The Original Experiment
The well-known experiment used a single rat in a drag cage by itself. It was given two water sources, one that was just water and the other containing a hard drug, such as cocaine. Over time the rat would only drink the water with the hard drug until it eventually died, apparently from addiction.

Questioning the Experiment
Bruce Alexander, a Canadian Psychology professor in Vancouver, made a few changes to the experiment to see if changes in the rats’ environment made a difference. Rats did not live by themselves, but had several other rats with them.

The environment was called a Rat Park, and it contained toys, tunnels, and better food. Initially, the rats drank from both sources that were provided, but over time all of the rats in the environment shunned the drugged water.

Other Studies and Conclusion
Further connections were made to similar situations for humans. About 95% of Vietnam soldiers who used heroin like “chewing gum” while in Vietnam during the war did not continue their use once they returned home.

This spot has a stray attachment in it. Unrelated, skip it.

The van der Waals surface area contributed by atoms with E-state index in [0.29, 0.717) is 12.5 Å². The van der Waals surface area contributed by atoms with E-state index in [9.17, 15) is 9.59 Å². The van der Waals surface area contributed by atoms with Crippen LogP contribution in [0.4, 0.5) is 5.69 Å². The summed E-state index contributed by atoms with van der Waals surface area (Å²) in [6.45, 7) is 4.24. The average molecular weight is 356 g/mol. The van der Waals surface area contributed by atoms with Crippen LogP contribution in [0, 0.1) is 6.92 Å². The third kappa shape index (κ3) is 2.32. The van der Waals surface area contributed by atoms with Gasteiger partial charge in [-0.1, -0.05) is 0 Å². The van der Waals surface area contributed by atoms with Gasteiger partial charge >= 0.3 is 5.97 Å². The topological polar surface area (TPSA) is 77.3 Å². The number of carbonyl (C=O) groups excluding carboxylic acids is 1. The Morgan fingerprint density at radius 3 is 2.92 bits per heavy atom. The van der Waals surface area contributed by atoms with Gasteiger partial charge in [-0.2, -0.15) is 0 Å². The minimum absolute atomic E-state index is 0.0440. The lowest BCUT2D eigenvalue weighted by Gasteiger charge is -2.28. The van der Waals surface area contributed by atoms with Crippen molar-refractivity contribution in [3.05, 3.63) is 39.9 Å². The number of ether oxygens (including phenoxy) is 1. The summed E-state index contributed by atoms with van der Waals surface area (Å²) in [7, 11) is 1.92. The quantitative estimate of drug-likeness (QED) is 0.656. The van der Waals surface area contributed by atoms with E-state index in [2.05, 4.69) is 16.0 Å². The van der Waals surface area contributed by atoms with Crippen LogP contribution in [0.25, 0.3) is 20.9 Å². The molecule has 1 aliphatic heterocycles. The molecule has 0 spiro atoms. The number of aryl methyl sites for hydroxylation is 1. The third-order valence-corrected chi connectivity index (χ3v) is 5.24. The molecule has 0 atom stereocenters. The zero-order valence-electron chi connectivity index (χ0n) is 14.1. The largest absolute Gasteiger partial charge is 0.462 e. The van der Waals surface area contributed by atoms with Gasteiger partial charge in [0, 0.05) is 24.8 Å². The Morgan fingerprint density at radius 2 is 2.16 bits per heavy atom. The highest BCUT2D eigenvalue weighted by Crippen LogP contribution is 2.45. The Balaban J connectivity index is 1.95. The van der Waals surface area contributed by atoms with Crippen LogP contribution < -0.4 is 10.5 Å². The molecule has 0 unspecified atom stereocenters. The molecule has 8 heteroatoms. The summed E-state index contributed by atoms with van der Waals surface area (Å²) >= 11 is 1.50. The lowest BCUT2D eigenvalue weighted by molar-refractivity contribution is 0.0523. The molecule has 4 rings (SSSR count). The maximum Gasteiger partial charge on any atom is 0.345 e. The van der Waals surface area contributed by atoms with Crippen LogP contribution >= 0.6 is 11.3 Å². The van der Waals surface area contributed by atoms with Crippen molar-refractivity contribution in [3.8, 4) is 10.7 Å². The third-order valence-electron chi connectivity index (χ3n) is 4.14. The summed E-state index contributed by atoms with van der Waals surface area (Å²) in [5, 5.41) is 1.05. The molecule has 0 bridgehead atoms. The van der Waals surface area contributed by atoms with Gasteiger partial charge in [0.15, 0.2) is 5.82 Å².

Likewise, patients in hospitals who use a legal form of heroin do not continue to need the drug once they are discharged from the hospital.

Based on Alexander’s experiments and the attention given to real-world scenarios, addiction is more about environment than physical addiction.

The best drug treatment therapy is reconnecting those who are addicted to a world in a more positive environment.

The Sober Truth: 5 Reasons Why to Rethink Rehab

A lot of people in the United States suffer from a drug problem at one point in their life, and most need help to get the problem under control. After all, it’s just not something that most people can do on their own.

That’s where drug rehabilitation facilities come into play for most people. However, if you’re running a drug rehabilitation facility, chances are you know you may need to improve it from to time. New research can give you some new options, so use this guide to improve the state of your drug rehabilitation facility so you can do the best for your patients.